HyperCard is the software equivalent of an index card file. If you were using index cards for a research paper, you could write information about one topic on each card and refer to the information on other cards with little notes to yourself. HyperCard lets you do the same kind of thing, only with more flexibility. Its basic unit of information is a card. A collection of cards is called a stack. You can sort through these cards one at a time, or (if the stack is written that way) click on a word, phrase, or picture on one card, to automatically bring up a card of information related to that word, phrase, or picture. HyperCard is also a programming tool because its scripting language (way to write commands for it) lets you create stacks that are actual applications. The HyperCard Player is basically just something to play stacks. You can tinker with them a little, but not much, nor can you create your own stacks (to do that, you need to buy the full version of HyperCard). You can launch the Player in one of three ways: double-click on the HyperCard Player icon, the Home icon, or the icon of the stack you want to play.

Your Mac churns a little as it reads the information. If you clicked on the HyperCard Player, or Homeicons, you'll get the Player's Home Stackas shown in the following figure. If you clicked on a stack's icon, you'll see that stack, and it'll look like whatever it looks like (a Zen statement if I ever heard one).

You can use the right- and left-pointing arrows at the bottom of the card to flip through the rest of the Home stack. There isn't much to it. The last card of the stack is your Preferences Card. It lets you set the level of stuff you can do with the Player. Adjust the User Level by clicking on the level you want to set, or by sliding the white arrow to that level. From the Player's Home stack, you can launch another stack by selecting the Open Stack command from the File menu. It gives you a standard Open dialog box to navigate to the stack you want to open.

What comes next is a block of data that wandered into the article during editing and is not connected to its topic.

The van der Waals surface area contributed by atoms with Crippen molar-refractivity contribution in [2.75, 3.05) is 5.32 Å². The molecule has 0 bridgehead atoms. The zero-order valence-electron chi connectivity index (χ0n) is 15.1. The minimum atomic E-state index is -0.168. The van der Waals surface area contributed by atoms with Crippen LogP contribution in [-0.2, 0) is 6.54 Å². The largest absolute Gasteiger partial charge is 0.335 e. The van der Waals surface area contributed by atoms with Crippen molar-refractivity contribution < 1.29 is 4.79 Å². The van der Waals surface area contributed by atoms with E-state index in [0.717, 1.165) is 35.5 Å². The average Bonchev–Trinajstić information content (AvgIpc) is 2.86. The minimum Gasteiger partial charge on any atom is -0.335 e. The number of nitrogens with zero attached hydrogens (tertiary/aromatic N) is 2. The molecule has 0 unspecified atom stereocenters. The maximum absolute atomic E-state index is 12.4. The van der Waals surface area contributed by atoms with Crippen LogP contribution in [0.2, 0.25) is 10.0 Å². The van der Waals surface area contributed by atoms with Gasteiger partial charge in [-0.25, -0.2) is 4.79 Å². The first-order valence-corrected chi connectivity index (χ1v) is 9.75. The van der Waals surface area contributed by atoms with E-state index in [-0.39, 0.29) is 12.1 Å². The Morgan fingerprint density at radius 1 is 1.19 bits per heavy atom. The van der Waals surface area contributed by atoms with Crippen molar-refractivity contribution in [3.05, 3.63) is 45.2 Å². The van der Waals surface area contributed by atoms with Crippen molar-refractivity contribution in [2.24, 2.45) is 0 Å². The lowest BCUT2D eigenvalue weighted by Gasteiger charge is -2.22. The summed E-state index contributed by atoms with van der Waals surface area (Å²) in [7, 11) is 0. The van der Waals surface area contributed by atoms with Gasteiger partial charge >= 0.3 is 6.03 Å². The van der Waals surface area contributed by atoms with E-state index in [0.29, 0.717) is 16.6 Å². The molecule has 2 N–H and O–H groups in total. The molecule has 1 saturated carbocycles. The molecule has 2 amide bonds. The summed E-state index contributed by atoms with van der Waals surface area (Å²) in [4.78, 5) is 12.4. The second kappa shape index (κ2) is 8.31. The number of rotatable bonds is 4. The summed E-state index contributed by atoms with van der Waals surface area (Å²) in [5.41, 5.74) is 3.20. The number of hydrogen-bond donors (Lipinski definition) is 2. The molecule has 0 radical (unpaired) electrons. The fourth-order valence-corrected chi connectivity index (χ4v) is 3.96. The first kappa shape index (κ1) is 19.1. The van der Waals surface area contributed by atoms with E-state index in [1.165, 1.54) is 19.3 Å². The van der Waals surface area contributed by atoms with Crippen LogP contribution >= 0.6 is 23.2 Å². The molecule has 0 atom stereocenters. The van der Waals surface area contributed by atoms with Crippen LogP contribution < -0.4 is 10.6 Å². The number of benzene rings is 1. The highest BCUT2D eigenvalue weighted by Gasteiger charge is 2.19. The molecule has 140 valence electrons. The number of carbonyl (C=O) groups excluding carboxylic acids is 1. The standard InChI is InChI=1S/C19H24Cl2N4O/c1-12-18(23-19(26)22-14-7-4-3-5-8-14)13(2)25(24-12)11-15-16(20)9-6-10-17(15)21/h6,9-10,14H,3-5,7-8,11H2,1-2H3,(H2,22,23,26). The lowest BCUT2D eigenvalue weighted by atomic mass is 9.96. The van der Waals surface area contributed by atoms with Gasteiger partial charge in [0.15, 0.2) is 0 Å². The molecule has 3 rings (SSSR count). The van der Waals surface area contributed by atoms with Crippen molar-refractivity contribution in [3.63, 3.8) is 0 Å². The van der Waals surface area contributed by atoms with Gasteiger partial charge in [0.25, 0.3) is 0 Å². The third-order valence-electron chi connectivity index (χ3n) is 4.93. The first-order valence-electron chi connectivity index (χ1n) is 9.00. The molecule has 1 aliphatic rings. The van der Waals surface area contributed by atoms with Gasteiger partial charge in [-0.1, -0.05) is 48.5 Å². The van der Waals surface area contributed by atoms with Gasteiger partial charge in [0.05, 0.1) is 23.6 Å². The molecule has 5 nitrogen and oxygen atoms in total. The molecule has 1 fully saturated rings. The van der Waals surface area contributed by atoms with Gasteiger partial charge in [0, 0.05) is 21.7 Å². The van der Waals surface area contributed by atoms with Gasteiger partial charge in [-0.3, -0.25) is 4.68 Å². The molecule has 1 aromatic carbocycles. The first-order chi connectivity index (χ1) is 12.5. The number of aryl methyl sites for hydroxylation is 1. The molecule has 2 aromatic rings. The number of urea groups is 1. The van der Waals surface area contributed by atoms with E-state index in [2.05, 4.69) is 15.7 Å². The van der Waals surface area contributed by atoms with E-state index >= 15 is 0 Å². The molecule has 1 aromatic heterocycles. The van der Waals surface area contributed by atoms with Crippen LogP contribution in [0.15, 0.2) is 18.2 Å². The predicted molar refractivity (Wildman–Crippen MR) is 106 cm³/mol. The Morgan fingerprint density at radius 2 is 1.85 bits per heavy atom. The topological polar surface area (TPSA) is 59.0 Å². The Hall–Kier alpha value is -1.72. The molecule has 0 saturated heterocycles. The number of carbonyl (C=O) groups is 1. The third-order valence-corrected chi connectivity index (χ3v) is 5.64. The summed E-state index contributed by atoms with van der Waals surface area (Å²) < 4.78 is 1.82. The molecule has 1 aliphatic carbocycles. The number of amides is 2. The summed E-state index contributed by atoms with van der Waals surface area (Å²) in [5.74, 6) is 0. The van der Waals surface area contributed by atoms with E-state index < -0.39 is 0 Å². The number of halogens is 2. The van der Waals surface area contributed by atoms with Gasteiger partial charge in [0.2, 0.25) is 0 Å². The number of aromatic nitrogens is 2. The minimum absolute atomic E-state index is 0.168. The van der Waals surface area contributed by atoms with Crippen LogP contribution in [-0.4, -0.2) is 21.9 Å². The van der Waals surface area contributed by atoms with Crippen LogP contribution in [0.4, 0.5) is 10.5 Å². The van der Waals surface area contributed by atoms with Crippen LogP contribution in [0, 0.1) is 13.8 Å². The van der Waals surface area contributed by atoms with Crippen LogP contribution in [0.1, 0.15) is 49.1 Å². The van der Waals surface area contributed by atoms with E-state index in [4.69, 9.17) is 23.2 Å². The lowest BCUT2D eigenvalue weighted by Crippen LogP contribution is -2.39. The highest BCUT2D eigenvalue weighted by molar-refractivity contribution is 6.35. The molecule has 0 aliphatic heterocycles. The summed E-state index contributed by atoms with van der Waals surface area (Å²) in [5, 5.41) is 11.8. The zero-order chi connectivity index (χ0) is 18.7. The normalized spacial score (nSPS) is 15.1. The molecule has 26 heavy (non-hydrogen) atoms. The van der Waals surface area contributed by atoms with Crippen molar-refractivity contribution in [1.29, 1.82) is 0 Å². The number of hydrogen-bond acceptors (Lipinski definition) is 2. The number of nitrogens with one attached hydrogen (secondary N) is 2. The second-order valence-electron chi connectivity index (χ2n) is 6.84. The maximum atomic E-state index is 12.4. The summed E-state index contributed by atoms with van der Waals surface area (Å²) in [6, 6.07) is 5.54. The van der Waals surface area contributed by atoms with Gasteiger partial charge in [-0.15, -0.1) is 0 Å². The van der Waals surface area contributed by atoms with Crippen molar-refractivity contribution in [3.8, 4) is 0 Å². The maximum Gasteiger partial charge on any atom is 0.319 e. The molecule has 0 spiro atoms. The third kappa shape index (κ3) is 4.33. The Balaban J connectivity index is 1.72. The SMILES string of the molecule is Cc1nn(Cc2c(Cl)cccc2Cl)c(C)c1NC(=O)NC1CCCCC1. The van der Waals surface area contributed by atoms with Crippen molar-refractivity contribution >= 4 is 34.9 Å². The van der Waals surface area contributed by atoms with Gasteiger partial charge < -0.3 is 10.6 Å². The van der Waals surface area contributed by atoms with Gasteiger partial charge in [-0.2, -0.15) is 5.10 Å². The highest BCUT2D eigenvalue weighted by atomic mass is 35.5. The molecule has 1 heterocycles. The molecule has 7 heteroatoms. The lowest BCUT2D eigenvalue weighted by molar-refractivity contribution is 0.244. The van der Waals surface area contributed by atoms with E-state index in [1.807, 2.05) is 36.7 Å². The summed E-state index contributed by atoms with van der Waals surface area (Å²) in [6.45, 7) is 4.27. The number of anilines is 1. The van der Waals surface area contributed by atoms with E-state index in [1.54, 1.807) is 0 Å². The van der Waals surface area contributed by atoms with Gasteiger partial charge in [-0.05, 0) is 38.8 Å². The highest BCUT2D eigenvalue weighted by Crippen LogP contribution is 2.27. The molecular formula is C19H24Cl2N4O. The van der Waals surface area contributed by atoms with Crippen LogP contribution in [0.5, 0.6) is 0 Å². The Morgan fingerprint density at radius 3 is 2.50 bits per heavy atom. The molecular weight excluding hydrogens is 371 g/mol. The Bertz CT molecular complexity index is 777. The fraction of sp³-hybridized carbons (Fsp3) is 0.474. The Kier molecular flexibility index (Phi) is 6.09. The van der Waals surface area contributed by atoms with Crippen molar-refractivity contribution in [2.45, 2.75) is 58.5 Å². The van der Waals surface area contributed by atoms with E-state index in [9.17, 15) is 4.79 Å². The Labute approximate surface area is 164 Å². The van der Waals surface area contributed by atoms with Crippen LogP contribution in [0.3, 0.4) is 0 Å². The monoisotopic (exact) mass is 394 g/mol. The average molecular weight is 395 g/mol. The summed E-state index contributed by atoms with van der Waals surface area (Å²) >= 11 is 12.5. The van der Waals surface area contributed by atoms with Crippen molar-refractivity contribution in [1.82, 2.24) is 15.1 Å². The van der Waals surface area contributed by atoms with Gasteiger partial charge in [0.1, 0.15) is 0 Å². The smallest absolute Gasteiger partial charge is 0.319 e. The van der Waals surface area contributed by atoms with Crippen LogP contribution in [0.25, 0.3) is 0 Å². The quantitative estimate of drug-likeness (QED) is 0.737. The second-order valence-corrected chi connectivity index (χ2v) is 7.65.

You don't really want to be reading about HyperCard; you want to be playing with it. That's okay. Learning by playing is much more fun than learning by reading. Launch the HyperCard Tour stack. Go play. I understand.

PC Exchange
Maybe you were suckered in by those commercials that said Macs will let you use DOS applications, documents, and disks. It wasn't a lie exactly, but it did stretch the truth a little. To run DOS and Windows applications on a Mac you need to buy additional software--something like Insignia Solutions' SoftPC or Soft Windows. However, System 7.5 does come with everything you need to format and work with DOS disks like they were Mac disks. Two control panels give you that power: EasyOpen and PC Exchange (both were covered briefly back in Chapter 11). If you ever have the need to be able to read DOS files and disks, leave them installed in your Control Panels folder. They'll make dealing with DOS files practically effortless.

The capability to read and format (initialize) DOS disks is built in, and you don't even have to think about it. However, to open DOS files, you need to do a little work.

The PC Exchange Control Panel.

The PC Exchange Control Panel (shown above) was mentioned only in the most general terms in Chapter 11. In order to make opening DOS documents as effortless as possible, you need to tell the PC Exchange what kind(s) of DOS files you'll be opening, and what Mac application you want to open them.

In the figure, you can see that I've associated .BMP (a DOS graphics format) with Color It!, and the PC Exchange will convert the .BMP (short for bit-mapped) into a Macintosh PNTG file (short for, you guessed it, painting).

To associate DOS formats with your Mac applications, click on the Add button. You'll get a dialog that asks you for the DOS file extension (like .BMP), the application you want to use to open it (which you can select from an Open-type dialog), and then click on the kind of Mac file you want the DOS file to become.